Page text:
Social choice has emerged as a popular topic in application-oriented liberal arts mathematics texts. The typical unit on voting theory in such a course might introduce preference balloting, run through some voting methods and fairness criteria, and conclude with a statement of Arrow’s Theorem, which says roughly that no voting system can satisfy all fairness criteria all the time. Game theory, apportionment, and power are other standard topics.
It is a fun unit to teach because we can demonstrate the utility and practice of mathematical reasoning with little mathematical background. Students enjoy it because they understand the importance of elections and there are plenty of ways to connect the material to their own studies and experiences (however one may feel about the 2000 U.S. presidential election, it was undeniably a boon for this course). So why not spend the whole term on it? Robinson and Ullman’s book is designed as a textbook for such a course.
The book finds a nice compromise between formality and accessibility. The authors take care to build from examples, isolate what is important, and generalize into theorems. It is expected that the reader has only limited mathematical experience, so much effort is put toward making very clear what is and is not being said. For example, the book is very explicit about what the goals are and that mathematicians are not casual about words like “impossible.” This is a real strength of the book — the patient reader will discover not just the content, but how and why mathematics is written the way it is. This is, therefore, a book that must be read and not skimmed. There are no colorful text boxes with vocabulary words, biographies, and anecdotes. Students who demand approaching exercises by finding similar examples in the chapter and skipping the narrative will find great frustration here.
There are four units: Voting, Apportionment, Conflict (probability and game theory), and The Electoral College (weighted voting, Banzhaf power). The exercises that close each chapter are interesting and often quite challenging — there are few straightforward computational practice problems. Solutions to the odd-numbered exercises are in the back. No college-level mathematics is required, but there is a fair bit of algebra and notation that, while generally introduced and explained with care, will intimidate some students. Though appropriate for an introductory course, the text is challenging.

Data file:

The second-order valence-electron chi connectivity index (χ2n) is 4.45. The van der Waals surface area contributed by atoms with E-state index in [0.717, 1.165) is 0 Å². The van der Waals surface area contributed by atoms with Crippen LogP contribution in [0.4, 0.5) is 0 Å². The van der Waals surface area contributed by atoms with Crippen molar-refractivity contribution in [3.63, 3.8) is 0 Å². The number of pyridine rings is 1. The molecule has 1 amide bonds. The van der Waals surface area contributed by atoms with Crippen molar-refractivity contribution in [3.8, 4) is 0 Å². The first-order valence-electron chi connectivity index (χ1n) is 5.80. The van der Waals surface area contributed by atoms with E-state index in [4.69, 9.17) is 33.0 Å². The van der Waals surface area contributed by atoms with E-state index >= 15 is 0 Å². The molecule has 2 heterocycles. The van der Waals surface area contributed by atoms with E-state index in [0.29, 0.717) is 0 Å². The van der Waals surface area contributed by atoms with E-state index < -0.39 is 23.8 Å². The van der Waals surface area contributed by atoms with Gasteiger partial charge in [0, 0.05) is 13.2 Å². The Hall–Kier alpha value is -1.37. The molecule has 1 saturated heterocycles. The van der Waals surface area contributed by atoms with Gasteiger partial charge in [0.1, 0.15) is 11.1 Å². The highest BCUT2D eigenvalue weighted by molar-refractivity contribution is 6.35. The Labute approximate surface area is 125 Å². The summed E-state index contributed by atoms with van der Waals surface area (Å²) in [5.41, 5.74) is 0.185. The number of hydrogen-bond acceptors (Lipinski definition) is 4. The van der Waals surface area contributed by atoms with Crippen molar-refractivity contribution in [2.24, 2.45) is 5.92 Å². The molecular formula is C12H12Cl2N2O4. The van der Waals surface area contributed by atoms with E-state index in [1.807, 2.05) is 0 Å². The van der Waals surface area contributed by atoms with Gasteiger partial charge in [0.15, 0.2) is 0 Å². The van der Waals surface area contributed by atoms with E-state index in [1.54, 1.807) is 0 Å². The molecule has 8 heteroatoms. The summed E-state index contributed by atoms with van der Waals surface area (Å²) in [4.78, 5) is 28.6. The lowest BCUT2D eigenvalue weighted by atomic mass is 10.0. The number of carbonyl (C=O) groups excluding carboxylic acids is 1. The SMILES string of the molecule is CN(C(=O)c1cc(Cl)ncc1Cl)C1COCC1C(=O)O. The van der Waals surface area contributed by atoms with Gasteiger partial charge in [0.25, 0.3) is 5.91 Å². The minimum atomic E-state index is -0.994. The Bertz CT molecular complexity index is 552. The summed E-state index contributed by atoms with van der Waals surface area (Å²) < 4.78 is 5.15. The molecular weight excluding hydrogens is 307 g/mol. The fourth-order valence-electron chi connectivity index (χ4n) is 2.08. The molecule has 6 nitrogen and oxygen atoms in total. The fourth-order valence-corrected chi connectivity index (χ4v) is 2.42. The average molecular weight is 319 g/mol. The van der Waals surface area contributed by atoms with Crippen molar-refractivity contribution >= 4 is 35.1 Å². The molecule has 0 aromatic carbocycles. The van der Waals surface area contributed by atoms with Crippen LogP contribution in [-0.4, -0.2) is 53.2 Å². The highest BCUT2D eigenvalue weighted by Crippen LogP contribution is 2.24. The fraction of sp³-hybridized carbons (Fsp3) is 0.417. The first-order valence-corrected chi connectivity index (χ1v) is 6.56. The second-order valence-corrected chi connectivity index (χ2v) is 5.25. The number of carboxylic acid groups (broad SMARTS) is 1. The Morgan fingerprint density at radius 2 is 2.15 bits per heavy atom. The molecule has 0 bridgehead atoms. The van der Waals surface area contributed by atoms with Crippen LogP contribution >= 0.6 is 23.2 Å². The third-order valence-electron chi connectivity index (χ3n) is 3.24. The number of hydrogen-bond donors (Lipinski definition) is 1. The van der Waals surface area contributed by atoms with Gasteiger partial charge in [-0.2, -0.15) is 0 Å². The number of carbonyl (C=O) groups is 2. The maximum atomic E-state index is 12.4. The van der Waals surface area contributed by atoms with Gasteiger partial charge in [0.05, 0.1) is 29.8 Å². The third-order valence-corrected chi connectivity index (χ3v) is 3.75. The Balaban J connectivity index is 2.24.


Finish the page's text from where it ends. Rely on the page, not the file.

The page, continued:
Topics are introduced and motivated thoughtfully. Definitions are clear, and the authors take the time to explain why they need to be with well-chosen examples. When the proofs come (and they do come), they are set up properly. The examples and discussion are grounded in the American system of government and a general familiarity with American politics and history are useful. The downside to this approach is that other possible applications of the broad ideas in the text get little attention (and, of course, international students might need some background and persistent reminders).
There is a deliberate effort throughout to expose students to topics in mathematical reasoning that flow naturally from the content. For example, binomial coefficients come up in calculating the probabilities of ties and other election scenarios, and the value of approximation is covered when Stirling’s formula is employed to understand these quantities. By grabbing a specific application, students have the opportunity to explore when an exact value is needed, when an approximation is acceptable, and why it is often more important to understand the asymptotics of a function rather than its particular values. These distinctions are notoriously tough to sell in isolation and the authors do well including them here. The general goal, however, is the precise articulation of problems, the process of solving them, and the creation and recognition of ironclad solutions (often a proof).
The book has plenty of uses other than as a textbook. Instructors teaching a broader liberal arts mathematics course could use it to add depth to these topics or craft supplemental readings and projects. Students of mathematics or politics will find independent study opportunities here, and mathematicians from other areas will find this an enjoyable introduction. This is a very thoughtfully written text that should be made available to anyone with an interest in learning or teaching this topic.
Bill Wood is an Assistant Professor of Mathematics at the University of Northern Iowa.